In the wake of shocking cases of neglect and cover up coming from Mid Staffs hospital, I would like to look at the way that the NHS handles complaints from patients.
For a number of years now, certainly since I have been practicing law, the Health Service Ombudsman has encouraged NHS Trusts to adopt a “level of openness” in the way that they investigate and deal with complaints from patients or their relatives. This contradicts the (then) pressure put onto the working staff not to be a whistle blower or to criticise a member of their team. Accordingly, in practice, I believe that the NHS Trust has remained guarded and defensive, keeping litigation and blame in mind.
In 2009, the NHS complaints procedure was revised to facilitate complaints being handled in an open way. Shortly before she left office in 2011, the then Health Service Ombudsman, Ann Abraham released the findings of her review of the way that NHS handles complaints from patients.
The report raised a number of issues of great concern, and in summary, found that:
• minor matters were not being concluded quickly and instead complaints become escalated into more entrenched disputes because of an unwillingness to accept fault
• complaints were taking too long to resolve, contrary to the guidance that was in place
• patients still felt that they were given poor explanations for what had gone wrong
This report illustrated the defensive nature of the way that the complaints were still being handled by the NHS Trusts. Further – and perhaps of more concern – the report suggested that some patients were actually penalised for making the complaint in the first place.
In response to this report, the NHS made the usual promises of change and review of the system that encouraged us to naively believe that matters would improve.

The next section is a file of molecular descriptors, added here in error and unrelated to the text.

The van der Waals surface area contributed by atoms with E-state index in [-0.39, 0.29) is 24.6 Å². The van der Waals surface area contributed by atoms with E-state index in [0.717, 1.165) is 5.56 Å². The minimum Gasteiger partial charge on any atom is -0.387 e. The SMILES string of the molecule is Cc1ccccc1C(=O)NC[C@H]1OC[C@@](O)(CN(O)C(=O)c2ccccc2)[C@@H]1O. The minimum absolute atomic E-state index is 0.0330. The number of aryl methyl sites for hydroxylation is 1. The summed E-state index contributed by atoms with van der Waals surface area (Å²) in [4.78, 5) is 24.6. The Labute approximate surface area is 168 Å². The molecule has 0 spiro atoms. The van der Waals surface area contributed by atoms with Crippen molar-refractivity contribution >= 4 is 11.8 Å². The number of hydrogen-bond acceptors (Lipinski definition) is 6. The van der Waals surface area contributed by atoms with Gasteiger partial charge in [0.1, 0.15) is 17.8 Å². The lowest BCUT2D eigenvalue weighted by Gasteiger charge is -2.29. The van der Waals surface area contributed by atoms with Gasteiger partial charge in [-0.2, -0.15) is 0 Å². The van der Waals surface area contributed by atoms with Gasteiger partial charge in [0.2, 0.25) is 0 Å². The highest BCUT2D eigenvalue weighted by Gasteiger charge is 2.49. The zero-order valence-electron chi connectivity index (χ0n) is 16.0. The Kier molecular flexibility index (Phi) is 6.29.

Unfortunately, reading this year’s review of over 94 Trusts in the UK, the new Health Ombudsman Dame Julie Mellor has concluded that nothing has really changed
Dame Julie has accused the boards of hospitals of adding to patients’ pain and letting poor care continue unchallenged by doing too little to spot and stop serious failings. She has since gone on to warn that hospitals are risking a repeat of the Mid Staffs care scandal by ignoring patients’ complaints, fobbing some off with inadequate explanations of errors and even lying about mistakes.
Dame Julie voiced alarm that problems at Mid Staffs – where the hospital Trust’s leadership were found to have been “blind” to emerging concerns that should have triggered alarm, but that they did not take seriously – may still be happening at other hospitals. Too many boards did not give complaints enough weight and were “defensive” about alleged failings of care when they should instead be demanding answers and changes to medical practice where necessary.
She goes on to demand that the Hospital Governing boards play a significant role in tackling “systemic problems in hospitals” by ensuring they provide proper scrutiny of the culture and performance and making sure they know much more about what is causing concern to patients.